U-R update

MILLEDGEVILLE, Ga. — An 8-year-old third grade student at Lakeview Academy in Milledgeville brought a loaded 9 mm pistol into a classroom Friday morning and while preparing for a reading class, the handgun discharged, local authorities say.

No one was injured in the incident, which happened as a classroom teacher was reading a book to other third-graders at the school shortly before 8:30 a.m. at the school located on Brandy Road, said Baldwin County Sheriff’s Office Maj. Scott Deason.

Immediately after the shooting, school personnel telephoned sheriff’s office Lt. Gail Hollis, who is in charge of the school resource officer division, and informed her that the shooting had occurred in a third grade classroom occupied by several students, Deason said.

Hollis and several other deputies quickly responded to the school, Deason told The Union-Recorder in a telephone interview. 

Deason said deputies extracted a bullet fragment from the floor of the classroom after the handgun went off.

“All of the students were moved to another classroom and none of the children nor the teacher was hurt in this incident,” Deason said.

The sheriff’s official said the Ocmulgee Judicial Circuit District Attorney’s Office was notified about the incident, which is being investigated as a juvenile matter, Deason said.

The student involved in the incident, meanwhile, was taken to the Baldwin County Sheriff’s Office where the child and his mother talked with Lt. Nick Goddard.

“They questioned the juvenile in the presence of his mother,” Deason said, noting the third grade student could not explain how the handgun got into his book bag. “The mother also stated she didn’t know how the gun got into her son’s book bag.”

Deason explained that the child involved in the classroom shooting incident arrived to school a little late Friday.

“Fortunately the class was at the front of the classroom on the carpet sitting and listening to the teacher read a book to them,” Deason said. “The child came to the rear of the classroom to his desk and put his book bag down. While getting stuff out of his book bag, the gun accidentally discharged into the tile floor.”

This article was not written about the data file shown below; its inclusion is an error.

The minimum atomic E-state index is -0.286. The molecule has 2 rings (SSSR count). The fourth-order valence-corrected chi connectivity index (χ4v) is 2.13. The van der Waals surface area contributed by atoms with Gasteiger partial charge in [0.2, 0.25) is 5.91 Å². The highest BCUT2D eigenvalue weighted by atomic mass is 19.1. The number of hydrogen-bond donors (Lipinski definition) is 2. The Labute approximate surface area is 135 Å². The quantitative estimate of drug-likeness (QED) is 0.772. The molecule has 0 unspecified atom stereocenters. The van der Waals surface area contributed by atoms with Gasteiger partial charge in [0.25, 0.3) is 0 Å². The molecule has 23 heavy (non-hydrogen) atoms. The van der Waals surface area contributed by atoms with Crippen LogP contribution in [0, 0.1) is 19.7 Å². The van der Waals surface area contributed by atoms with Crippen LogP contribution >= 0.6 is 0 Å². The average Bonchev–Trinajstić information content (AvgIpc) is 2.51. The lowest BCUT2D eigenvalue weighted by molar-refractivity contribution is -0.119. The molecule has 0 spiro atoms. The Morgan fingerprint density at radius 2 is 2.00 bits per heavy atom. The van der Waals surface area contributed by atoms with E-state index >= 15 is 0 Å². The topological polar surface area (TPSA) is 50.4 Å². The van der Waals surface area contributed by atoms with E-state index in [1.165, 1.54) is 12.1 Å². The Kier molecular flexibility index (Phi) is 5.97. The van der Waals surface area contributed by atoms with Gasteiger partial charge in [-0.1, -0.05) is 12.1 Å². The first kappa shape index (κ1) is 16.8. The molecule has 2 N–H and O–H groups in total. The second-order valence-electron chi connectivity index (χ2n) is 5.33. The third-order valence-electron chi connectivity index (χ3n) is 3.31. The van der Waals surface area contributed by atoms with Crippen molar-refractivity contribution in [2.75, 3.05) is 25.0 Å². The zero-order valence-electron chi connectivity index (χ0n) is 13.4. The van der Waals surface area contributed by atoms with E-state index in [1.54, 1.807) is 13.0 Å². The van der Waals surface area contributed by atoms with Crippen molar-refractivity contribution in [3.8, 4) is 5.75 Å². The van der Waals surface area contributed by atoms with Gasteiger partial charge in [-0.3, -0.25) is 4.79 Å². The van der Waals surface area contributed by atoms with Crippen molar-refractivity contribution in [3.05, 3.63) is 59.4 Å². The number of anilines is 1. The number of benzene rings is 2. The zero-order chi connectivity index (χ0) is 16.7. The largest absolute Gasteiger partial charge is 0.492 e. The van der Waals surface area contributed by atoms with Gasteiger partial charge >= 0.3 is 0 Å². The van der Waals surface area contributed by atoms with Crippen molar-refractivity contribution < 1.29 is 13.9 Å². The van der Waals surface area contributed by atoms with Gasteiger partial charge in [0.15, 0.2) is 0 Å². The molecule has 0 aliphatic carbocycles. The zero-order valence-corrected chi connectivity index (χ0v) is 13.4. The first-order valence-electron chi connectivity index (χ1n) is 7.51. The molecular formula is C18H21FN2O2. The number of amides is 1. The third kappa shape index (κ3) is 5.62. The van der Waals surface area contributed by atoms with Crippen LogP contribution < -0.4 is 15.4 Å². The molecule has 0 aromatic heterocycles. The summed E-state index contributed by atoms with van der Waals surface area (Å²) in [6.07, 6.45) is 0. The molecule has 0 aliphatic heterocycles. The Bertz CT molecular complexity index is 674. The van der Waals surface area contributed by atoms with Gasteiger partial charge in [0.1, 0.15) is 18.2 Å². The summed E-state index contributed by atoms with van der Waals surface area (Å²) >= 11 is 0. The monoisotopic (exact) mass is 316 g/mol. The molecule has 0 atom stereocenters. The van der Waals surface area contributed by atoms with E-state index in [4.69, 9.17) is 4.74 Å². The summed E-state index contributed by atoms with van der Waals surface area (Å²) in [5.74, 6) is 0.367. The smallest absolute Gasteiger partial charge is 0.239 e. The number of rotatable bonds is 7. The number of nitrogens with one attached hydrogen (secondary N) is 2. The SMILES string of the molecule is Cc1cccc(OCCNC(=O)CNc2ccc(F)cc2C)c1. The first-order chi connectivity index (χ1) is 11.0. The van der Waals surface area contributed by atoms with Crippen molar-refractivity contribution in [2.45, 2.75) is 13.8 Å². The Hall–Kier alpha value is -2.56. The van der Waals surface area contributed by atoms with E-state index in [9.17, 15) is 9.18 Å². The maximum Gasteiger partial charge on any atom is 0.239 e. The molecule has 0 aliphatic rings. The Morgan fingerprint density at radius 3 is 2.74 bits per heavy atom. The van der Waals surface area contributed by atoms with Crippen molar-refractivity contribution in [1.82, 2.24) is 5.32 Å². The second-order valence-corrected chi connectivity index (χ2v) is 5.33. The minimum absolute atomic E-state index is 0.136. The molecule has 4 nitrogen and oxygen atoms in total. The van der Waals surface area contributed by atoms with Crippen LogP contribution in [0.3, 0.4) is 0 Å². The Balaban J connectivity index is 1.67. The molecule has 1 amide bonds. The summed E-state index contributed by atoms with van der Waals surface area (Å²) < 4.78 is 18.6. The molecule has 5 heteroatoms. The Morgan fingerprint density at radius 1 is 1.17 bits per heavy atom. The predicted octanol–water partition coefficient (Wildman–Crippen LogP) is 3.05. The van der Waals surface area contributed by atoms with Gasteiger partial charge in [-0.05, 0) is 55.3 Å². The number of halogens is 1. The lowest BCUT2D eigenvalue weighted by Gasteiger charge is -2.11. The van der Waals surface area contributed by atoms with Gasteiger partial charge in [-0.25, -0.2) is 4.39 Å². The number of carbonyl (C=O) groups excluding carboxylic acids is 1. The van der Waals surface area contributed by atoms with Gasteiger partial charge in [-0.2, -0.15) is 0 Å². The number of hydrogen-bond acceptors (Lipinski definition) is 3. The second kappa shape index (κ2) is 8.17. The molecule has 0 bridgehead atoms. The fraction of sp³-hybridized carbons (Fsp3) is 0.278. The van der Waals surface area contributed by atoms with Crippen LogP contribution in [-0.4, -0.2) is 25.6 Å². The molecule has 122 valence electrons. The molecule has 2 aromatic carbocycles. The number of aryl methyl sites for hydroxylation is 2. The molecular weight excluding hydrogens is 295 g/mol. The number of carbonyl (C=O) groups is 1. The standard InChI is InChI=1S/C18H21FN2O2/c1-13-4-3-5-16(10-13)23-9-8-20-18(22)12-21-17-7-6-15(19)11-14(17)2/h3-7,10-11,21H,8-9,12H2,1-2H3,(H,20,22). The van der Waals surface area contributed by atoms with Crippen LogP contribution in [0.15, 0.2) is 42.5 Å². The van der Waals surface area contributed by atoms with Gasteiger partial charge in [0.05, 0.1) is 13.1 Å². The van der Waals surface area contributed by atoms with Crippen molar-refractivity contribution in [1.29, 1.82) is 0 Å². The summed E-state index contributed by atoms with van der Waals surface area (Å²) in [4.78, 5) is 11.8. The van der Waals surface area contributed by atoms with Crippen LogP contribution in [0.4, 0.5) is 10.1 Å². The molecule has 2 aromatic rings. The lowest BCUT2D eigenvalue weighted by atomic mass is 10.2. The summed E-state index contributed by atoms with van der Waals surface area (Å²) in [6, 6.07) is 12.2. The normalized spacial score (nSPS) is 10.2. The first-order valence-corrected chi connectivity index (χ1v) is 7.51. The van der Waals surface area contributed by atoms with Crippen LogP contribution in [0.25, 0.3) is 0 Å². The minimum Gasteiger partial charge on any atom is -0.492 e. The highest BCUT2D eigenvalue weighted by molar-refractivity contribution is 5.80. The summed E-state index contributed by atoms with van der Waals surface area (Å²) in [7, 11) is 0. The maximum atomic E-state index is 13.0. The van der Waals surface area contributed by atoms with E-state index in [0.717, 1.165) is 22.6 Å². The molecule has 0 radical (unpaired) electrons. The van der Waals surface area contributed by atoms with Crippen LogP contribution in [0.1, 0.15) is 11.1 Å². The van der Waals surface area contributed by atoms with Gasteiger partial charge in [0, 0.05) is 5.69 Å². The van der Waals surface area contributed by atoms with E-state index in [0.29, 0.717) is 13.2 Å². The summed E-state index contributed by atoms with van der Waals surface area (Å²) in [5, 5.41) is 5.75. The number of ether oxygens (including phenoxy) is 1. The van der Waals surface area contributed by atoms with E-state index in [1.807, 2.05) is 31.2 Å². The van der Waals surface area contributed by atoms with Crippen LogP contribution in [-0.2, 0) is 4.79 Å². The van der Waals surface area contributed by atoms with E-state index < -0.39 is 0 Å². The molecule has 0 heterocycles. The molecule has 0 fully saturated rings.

The handgun, which was described as a Smith and Wesson 9 mm pistol, reportedly was stolen in a residential burglary that happened back in October in Baldwin County, Deason said.

The gun had 16 rounds in it before the single shot echoed in the classroom.

The sheriff’s official said deputies notified representatives with the Georgia Department of Juvenile Justice who indicated they would not detain the child involved in the shooting. The child later was released in the custody of his family, but with the stipulation that the child wear an ankle monitor.

“As of this time, he (the child) is not allowed back onto any school property and until the case goes through the juvenile court, and of course, a tribunal hearing that school system officials will conduct, that will stay in effect until there is some resolution,” Deason said.

As of Friday afternoon, authorities still were trying to determine who stole the gun and how it ended up in the hands of an 8-year-old child.

“We’re investigating it from there,” Deason said. “It’s still an active investigation.”

Even though school system policy dictates that book bags must be clear or mesh style for students in the high school and at the middle school, there is no such policy for elementary schools in Baldwin County.

In this particular instance, the book bag belonging to the third-grader was made from a solid material, meaning no one could see the items inside.

Baldwin school officials issued the following statement regarding the incident Friday evening. 

“The staff at Lakeview Academy responded swiftly and appropriately to resolve this situation. We want all of our families to know that we are committed to providing a safe and secure learning environment for all of our students and staff. Our parents play a critical role in helping us to keep our schools safe by educating their children that weapons of any type have no place inside our schools. Also, parents must help us to emphasize the importance of students telling a family or a staff member if they hear any information about a weapon at school. In this way, we are all working together to keep our school safe.”

Last month, a 12-year-old elementary student at Midway Hills Academy was charged with possession of a firearm within a school safety zone and disrupting a public school after he brought an unloaded gun, which reportedly belonged to a family friend, to school. The fifth-grade student was later released to the custody of his parents.

“We are currently evaluating our security measures to determine what changes we need make to our current plan. We are also working closely with the Sheriff’s Department and the Milledgeville Police Department to identify additional security measures. As a school district, we will continue to make safety and security our top priority,” said Superintendent Dr. Noris Price in Friday’s statement. 

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